The Race

A Japanese company ( Toyota ) and an American company (GM) decided to have
a canoe race on the Missouri River. Both teams practiced long and hard to
reach their peak performance before the race .

On the big day, the Japanese won by a mile.

The Americans, very discouraged and depressed, decided to investigate the
reason for the crushing defeat . A management team made up of senior
management was formed to investigate and recommend appropriate action.

Their conclusion was the Japanese had 8 people rowing and 1 person
steering, while the American team had 8 people steering and 1 person rowing.

Feeling a deeper study was in order, American management hired a
consulting company and paid them a large amount of money for a second

They advised, of course, that too many people were steering the boat,
while not enough people were rowing.

Not sure of how to utilize that information, but wanting to prevent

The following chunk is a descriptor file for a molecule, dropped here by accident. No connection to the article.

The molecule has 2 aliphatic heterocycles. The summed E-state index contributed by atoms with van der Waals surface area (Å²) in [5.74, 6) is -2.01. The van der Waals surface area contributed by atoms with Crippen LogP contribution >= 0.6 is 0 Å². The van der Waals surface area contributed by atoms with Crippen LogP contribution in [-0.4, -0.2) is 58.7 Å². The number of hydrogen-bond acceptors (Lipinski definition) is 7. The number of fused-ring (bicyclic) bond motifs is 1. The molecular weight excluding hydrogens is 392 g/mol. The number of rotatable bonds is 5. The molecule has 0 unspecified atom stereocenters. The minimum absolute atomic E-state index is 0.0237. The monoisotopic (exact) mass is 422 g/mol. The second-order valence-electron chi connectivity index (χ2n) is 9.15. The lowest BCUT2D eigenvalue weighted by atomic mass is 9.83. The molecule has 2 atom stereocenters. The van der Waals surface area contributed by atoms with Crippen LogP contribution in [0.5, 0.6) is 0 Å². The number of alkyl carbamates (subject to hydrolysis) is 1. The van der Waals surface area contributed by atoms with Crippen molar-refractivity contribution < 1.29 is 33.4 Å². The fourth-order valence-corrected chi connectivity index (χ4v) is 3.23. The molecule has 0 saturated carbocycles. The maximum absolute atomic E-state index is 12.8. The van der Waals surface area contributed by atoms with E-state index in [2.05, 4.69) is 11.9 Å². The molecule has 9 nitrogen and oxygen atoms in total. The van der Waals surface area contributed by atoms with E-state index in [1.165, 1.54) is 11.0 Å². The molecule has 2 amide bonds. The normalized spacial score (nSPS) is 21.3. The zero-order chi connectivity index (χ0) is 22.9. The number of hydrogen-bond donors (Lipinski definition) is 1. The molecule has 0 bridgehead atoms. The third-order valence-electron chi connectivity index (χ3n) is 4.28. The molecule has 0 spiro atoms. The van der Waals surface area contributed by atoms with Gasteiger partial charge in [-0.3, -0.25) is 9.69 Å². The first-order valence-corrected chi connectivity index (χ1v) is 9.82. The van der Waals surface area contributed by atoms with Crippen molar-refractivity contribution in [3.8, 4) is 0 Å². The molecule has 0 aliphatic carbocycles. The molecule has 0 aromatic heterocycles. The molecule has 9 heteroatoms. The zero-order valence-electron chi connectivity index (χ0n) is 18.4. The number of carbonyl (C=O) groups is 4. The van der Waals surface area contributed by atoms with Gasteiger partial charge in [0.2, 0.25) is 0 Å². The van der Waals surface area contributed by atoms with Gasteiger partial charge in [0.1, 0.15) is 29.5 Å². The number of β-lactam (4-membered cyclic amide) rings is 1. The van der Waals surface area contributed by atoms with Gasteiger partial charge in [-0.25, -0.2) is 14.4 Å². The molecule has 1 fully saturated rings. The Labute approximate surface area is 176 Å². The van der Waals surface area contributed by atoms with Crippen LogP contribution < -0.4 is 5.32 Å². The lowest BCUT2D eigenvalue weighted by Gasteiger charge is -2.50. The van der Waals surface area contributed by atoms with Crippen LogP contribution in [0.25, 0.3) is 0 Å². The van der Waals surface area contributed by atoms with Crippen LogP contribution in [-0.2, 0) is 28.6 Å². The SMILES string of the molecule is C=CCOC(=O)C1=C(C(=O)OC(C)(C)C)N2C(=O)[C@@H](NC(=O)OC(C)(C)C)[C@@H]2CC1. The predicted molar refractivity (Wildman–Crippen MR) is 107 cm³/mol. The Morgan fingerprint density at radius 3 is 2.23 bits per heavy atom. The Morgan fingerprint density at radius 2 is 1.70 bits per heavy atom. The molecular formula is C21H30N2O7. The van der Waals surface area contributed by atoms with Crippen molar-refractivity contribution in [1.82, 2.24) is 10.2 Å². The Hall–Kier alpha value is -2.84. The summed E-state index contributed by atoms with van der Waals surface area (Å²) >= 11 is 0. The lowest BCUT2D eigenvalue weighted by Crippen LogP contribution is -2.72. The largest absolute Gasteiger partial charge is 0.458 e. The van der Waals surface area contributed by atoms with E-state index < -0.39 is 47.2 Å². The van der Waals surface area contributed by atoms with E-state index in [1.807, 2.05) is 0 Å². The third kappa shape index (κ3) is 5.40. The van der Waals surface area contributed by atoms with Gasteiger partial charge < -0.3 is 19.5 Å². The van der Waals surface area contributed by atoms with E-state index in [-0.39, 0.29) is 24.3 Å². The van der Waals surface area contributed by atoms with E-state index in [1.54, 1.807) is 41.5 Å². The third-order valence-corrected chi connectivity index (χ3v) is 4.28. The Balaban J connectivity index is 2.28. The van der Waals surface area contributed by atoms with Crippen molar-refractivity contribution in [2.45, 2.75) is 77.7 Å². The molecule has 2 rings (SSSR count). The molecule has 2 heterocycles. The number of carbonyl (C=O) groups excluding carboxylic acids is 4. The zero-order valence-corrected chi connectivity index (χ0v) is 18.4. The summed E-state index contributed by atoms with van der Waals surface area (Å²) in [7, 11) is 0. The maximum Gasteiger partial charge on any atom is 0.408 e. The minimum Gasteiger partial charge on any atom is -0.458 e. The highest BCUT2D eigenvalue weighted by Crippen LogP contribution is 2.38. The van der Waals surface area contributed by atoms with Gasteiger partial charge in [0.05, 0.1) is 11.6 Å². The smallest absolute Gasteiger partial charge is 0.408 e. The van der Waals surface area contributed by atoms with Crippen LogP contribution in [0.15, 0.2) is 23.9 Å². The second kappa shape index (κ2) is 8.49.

another loss to the Japanese, the rowing team's management structure was
totally reorganized to 4 steering supervisors, 3 area steering
superintendents, and 1 assistant superintendent steering manager.

They also implemented a new performance system that would give the 1
person rowing the boat greater incentive to work harder . It was called
the 'Rowing Team Quality First Program,' with meetings, dinners, and free
pens for the rower . There was discussion of getting new paddles, canoes,
and other equipment, extra vacation days for practices and bonuses.

The next year the Japanese won by two miles.

Humiliated, the American management laid off the rower for poor
performance, halted development of a new canoe, sold the paddles, and
canceled all capital investments for new equipment . The money saved was
distributed to the Senior Executives as bonuses and the next year's racing
team was out-sourced to India.

Sadly, The End.